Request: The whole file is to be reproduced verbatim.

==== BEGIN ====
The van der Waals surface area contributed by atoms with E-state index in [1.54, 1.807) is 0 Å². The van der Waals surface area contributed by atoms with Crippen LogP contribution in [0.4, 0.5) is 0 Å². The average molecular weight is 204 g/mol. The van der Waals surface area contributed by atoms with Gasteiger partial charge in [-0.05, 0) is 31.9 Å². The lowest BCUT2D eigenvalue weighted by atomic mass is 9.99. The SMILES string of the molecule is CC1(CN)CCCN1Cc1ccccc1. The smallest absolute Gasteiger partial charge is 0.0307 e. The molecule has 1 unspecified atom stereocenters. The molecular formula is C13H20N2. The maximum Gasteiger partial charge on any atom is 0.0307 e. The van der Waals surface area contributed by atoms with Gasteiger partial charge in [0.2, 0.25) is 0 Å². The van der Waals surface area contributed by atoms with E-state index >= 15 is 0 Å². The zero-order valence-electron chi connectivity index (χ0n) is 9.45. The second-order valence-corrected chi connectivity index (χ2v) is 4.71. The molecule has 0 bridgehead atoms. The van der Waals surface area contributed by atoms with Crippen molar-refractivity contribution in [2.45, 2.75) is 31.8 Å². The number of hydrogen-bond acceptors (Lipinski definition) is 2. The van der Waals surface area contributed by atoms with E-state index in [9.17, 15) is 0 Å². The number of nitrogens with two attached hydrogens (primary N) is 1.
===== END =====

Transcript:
The van der Waals surface area contributed by atoms with E-state index in [1.54, 1.807) is 0 Å². The van der Waals surface area contributed by atoms with Crippen LogP contribution in [0.4, 0.5) is 0 Å². The average molecular weight is 204 g/mol. The van der Waals surface area contributed by atoms with Gasteiger partial charge in [-0.05, 0) is 31.9 Å². The lowest BCUT2D eigenvalue weighted by atomic mass is 9.99. The SMILES string of the molecule is CC1(CN)CCCN1Cc1ccccc1. The smallest absolute Gasteiger partial charge is 0.0307 e. The molecule has 1 unspecified atom stereocenters. The molecular formula is C13H20N2. The maximum Gasteiger partial charge on any atom is 0.0307 e. The van der Waals surface area contributed by atoms with Gasteiger partial charge in [0.2, 0.25) is 0 Å². The van der Waals surface area contributed by atoms with E-state index >= 15 is 0 Å². The zero-order valence-electron chi connectivity index (χ0n) is 9.45. The second-order valence-corrected chi connectivity index (χ2v) is 4.71. The molecule has 0 bridgehead atoms. The van der Waals surface area contributed by atoms with Crippen molar-refractivity contribution in [2.45, 2.75) is 31.8 Å². The number of hydrogen-bond acceptors (Lipinski definition) is 2. The van der Waals surface area contributed by atoms with E-state index in [9.17, 15) is 0 Å². The number of nitrogens with two attached hydrogens (primary N) is 1.